In April 2017, I did something I found incredibly difficult: I walked around the block in Des Moines.
It was difficult because I was part of the March for Science. Thousands of science-minded people walked around the State Capitol hoping to get the attention of legislators and our fellow citizens. We chanted and carried signs and gave speeches in an attempt to start an important conversation about the issues that we—all of us—face. It’s a conversation about our society, our planet and our future.
Unfortunately, leaders at all levels appear to need reminding that real progress toward a better future requires us to ask and answer questions using science. Until recently, a march for science would have seemed ridiculous. Who could deny science has contributed to our everyday quality of life? Who would question the use of scientific insight in decision-making?
But now, scientific societies are increasingly asking members to engage with politicians and the public. The memoranda and press releases, the podcasts and media interviews, the public outreach symposia and workshops are all efforts to get people like me to converse with fellow citizens.
It’s no longer enough for me to publish technical reports for other experts. I need to talk—and listen!—to non-scientists. I need to take part in a larger conversation about our shared future. We need to talk about food security, climate change, water quality, emerging diseases and other pressing issues.
This is not easy for someone of my age and training. I was educated in a culture of science that believed being objective (and being perceived as objective) was key to credibility. Science was supposed to be unbiased, to speak for itself. We even wrote in the stilted passive voice “experiments were initiated,” “observations were made,” “data were analyzed—” all presumably by some cold, logical science robot. Now, I teach students to own their work and to write in the first-person active voice: “I selected three sites,” “we listened for animal calls,” “I performed a statistical test.”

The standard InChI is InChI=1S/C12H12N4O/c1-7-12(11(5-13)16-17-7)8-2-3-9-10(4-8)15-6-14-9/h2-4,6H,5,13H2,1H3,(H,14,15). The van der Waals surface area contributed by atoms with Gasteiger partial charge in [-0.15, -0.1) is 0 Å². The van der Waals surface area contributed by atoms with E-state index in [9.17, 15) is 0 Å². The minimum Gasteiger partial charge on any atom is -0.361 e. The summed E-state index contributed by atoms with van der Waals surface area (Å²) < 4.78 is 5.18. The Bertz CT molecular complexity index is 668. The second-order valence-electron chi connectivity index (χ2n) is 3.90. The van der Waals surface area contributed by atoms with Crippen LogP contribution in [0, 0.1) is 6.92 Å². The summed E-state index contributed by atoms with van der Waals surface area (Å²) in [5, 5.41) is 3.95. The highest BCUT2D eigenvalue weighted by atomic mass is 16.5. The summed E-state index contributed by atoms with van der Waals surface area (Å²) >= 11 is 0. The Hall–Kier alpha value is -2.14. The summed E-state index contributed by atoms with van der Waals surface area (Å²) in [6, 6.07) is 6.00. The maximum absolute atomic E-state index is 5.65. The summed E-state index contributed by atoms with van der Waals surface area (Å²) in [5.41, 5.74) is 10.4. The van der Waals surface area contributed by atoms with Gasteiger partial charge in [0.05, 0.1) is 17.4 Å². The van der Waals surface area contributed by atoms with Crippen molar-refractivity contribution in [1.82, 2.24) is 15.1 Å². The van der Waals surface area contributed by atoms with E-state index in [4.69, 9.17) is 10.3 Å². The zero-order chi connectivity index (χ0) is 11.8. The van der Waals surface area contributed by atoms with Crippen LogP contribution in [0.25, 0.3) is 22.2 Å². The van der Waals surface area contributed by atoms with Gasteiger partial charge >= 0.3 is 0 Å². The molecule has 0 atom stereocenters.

Of course, science has always been done by human beings, not nameless, faceless agents. And whether it is comfortable or not, we human beings who practice science need to speak up. I need to speak up. I need to fulfill my duty, to pay society back for its investment in me.
Why were all those classrooms and labs I studied in built? Why were all those books and films that educated me produced? Why did my teachers and mentors devote their time and hard work to train me? So that I could feel “smart?” So that I could enjoy fascinating myself with neat-o gadgets and scientific jargon? Hardly.
Society invested in me so that now, when we need science—and science education and public outreach—I can do the work. So, that is what I will do. I’m pleased to share my work with young people and colleagues. I’ll do radio interviews and blog posts. And if I even have to march—well, I suppose I’ll do that too. But I’d love a little company in all this.
Join me, won’t you?
This essay was adapted from a June 2017 post on the Sustainability at Central blog.
Read more of Paul Weihe’s thoughts on science and sustainability.
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